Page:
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Business

Impact Investing BY SAM U E L I M E N D E

Daniel Gizaw faces an exciting challenge. His firm, dVentus Technologies, is a clean-energy company based in Ethiopia with promising prospects but a need for growth capital. ¶ Daniel’s journey to innovation in Ethiopia’s energy sector began during his tenure as an engineer in the American automotive industry. He initially established a company in the United States in 2001 and partnered with the engineering faculty at Addis Ababa University to increase the company’s technical capacity.

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ASH L E Y WALTO N / J O U R N E YG RO U P

Ecosystems for impact in Africa. |


As Ethiopia’s economy picked up steam, Daniel shifted his base to Addis Ababa and launched dVentus Technologies. There, he focuses on system integration for renewable energy projects and advanced transportation. With significant outside investment, dVentus faces unlimited potential as an early player in the clean-energy sector, where the impact of providing energy to millions is untold. This arena is known as “impact investing” — focusing on industries that deliver significant financial and social or environmental impact to improve the welfare of those at the base of the pyramid. Those industries include: sustainable agriculture and consumer products, clean technology, access to clean water, and affordable housing, education and health care. About 65 percent of impact investors expect market-level financial return from their involvement, while the other 35 percent prioritize social and environmental impact (and are satisfied with belowmarket-level financial returns). The scope of the impact market is promising for investors. A study by JP Morgan, which focused on five of the above target industries, projected an investment opportunity of US$400 billion to $1 trillion and a gain of $183 to $667 billion (after recouping that investment) by 2020. Impact investing in Africa From a sample of U.S. and European investors in 2010, only 30 percent had made investments in Africa, and 45 percent of those investments were exclusive to South Africa. Through increased exposure and collaboration, however, investments are now shifting toward sub-Saharan Africa, and up to 60 active impact funds exist in the region as of May 2013. One example of such impact investments is Acumen Fund, an international nonprofit that’s working to erase poverty. Acumen Fund invested $2.1 million in Western Seed, which increases the productivity of low-income farmers in Kenya. RENEW is another organization that’s pioneering impact investing at the small/medium enterprise (SME)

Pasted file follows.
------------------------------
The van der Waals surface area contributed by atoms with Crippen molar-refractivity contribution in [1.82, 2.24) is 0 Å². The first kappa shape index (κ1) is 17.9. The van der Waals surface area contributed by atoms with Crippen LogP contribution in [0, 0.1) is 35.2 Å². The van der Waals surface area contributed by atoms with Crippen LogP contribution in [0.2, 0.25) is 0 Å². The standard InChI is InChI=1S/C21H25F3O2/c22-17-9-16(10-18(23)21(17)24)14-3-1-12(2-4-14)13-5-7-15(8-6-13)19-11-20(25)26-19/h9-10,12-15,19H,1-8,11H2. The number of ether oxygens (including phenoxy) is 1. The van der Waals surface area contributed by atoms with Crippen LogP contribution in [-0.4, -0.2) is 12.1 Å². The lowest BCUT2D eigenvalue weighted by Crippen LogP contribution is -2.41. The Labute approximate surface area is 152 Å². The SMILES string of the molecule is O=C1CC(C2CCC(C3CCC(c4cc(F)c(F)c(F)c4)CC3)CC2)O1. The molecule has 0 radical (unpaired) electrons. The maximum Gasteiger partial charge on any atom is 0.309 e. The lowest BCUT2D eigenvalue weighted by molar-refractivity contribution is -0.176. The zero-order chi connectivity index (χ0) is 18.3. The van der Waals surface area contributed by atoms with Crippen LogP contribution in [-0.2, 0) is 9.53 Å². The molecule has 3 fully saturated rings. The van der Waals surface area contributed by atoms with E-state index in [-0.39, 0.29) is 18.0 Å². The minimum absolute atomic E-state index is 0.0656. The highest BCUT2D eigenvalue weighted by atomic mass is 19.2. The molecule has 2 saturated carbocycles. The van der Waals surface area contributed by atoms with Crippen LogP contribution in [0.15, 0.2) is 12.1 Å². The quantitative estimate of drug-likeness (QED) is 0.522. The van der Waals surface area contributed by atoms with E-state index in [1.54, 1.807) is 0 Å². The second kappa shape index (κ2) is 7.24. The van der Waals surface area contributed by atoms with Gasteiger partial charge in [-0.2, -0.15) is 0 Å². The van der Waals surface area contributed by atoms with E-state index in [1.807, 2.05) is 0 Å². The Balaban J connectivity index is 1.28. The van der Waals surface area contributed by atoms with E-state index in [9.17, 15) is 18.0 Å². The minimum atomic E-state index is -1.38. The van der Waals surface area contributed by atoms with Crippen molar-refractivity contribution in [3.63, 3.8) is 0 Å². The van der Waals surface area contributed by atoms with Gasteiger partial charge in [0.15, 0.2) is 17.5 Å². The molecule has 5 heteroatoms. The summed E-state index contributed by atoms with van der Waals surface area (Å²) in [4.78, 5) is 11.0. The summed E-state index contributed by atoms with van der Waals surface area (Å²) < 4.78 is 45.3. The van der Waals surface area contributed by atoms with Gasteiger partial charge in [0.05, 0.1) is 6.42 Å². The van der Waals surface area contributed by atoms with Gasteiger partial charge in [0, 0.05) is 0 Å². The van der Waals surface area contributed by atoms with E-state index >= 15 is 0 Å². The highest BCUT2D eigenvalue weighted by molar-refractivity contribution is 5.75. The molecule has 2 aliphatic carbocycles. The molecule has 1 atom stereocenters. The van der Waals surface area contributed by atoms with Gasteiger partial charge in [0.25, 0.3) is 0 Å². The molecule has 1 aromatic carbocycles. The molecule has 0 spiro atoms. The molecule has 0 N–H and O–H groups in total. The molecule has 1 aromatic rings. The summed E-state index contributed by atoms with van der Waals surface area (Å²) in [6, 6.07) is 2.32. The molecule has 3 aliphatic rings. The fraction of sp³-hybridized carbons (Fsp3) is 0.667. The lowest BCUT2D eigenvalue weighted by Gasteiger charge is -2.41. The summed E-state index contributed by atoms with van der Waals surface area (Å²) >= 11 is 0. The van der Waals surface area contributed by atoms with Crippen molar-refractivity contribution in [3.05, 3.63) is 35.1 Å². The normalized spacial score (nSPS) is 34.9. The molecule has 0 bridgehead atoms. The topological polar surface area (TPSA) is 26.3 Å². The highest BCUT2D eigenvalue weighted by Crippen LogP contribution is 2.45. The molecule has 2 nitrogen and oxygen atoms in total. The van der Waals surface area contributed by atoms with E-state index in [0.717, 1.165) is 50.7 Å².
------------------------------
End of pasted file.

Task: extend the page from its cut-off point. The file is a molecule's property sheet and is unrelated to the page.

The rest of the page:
Impact investing focuses on industries that deliver significant financial and social or environmental impact to improve the welfare of those at the base of the pyramid.